Again, full stack tracing was able to show us that the disk I/O was a huge culprit and many applications were hammering the disk during startup. However, most of those applications accessing the disk were background tasks that weren’t critical to the startup procedure. Furthermore, most of the disk I/O was coming through a single call within syslog: the processes were emitting reams of debug output, going through syslog to write the data out to the flash drive. The CPU and GPU had more than enough horsepower to manage this, but the on-board flash was really cheap…and pretty slow.

While it might have been better to remove unnecessary logging from those background tasks, that change would have required a lot of coordination and testing because many distinct software suppliers were involved. That would have introduced a good deal of risk to a project that was already perilously close to the production deadline. Instead, we settled for bumping up the main application’s priority. The increased priority let the GUI beat out those background tasks during boot up. The background tasks were able to harmlessly finish their work slightly later. This change was now able to bring the splash screen up within one second, meeting the customer requirements to everyone’s great relief.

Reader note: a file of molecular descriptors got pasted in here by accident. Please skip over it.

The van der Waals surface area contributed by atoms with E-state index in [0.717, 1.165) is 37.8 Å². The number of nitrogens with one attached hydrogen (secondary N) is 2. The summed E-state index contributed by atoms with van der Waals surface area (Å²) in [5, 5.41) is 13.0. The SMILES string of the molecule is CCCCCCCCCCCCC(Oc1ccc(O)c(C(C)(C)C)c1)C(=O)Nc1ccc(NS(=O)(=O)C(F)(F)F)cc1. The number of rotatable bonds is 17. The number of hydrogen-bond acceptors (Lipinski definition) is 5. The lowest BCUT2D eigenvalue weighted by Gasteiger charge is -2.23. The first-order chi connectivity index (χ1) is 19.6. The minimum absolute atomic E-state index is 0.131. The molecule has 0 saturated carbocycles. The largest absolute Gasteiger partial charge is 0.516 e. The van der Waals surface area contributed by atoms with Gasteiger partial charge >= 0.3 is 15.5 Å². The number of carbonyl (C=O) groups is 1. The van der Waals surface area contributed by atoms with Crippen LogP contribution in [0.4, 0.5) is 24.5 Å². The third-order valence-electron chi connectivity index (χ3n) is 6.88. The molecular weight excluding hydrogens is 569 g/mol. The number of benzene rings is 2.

While full stack tracing was critical to the technical understanding of the problem, it was also necessary for the project management. With the high pressure of the impending deadline, engineers had to convincingly explain that the corrective actions being taken had a high degree of probable success. Full stack tracing indicated precisely what the problems were and exactly where in the software stack they were, avoiding any finger-pointing between suppliers.